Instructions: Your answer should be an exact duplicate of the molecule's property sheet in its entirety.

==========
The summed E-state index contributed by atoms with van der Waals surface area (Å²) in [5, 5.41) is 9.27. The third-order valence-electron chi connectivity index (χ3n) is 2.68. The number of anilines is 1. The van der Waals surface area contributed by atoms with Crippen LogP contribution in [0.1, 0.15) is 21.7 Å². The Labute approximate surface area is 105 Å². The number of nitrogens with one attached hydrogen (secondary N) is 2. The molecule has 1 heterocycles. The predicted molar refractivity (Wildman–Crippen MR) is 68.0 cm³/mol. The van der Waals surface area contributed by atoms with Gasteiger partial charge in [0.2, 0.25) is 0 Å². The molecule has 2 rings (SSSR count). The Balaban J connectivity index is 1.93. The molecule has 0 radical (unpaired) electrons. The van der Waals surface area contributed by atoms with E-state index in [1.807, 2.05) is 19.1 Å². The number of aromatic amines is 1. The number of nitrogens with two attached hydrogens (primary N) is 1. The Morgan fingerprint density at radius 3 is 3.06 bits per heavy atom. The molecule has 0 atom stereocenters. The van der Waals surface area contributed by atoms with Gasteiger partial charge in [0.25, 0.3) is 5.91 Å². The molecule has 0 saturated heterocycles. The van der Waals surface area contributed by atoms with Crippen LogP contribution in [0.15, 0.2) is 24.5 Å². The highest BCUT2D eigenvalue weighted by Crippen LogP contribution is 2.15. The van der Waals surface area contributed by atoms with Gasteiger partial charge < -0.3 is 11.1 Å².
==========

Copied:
The summed E-state index contributed by atoms with van der Waals surface area (Å²) in [5, 5.41) is 9.27. The third-order valence-electron chi connectivity index (χ3n) is 2.68. The number of anilines is 1. The van der Waals surface area contributed by atoms with Crippen LogP contribution in [0.1, 0.15) is 21.7 Å². The Labute approximate surface area is 105 Å². The number of nitrogens with one attached hydrogen (secondary N) is 2. The molecule has 1 heterocycles. The predicted molar refractivity (Wildman–Crippen MR) is 68.0 cm³/mol. The van der Waals surface area contributed by atoms with Gasteiger partial charge in [0.2, 0.25) is 0 Å². The molecule has 2 rings (SSSR count). The Balaban J connectivity index is 1.93. The molecule has 0 radical (unpaired) electrons. The van der Waals surface area contributed by atoms with E-state index in [1.807, 2.05) is 19.1 Å². The number of aromatic amines is 1. The number of nitrogens with two attached hydrogens (primary N) is 1. The Morgan fingerprint density at radius 3 is 3.06 bits per heavy atom. The molecule has 0 atom stereocenters. The van der Waals surface area contributed by atoms with Gasteiger partial charge in [0.25, 0.3) is 5.91 Å². The molecule has 0 saturated heterocycles. The van der Waals surface area contributed by atoms with Crippen LogP contribution in [0.15, 0.2) is 24.5 Å². The highest BCUT2D eigenvalue weighted by Crippen LogP contribution is 2.15. The van der Waals surface area contributed by atoms with Gasteiger partial charge < -0.3 is 11.1 Å².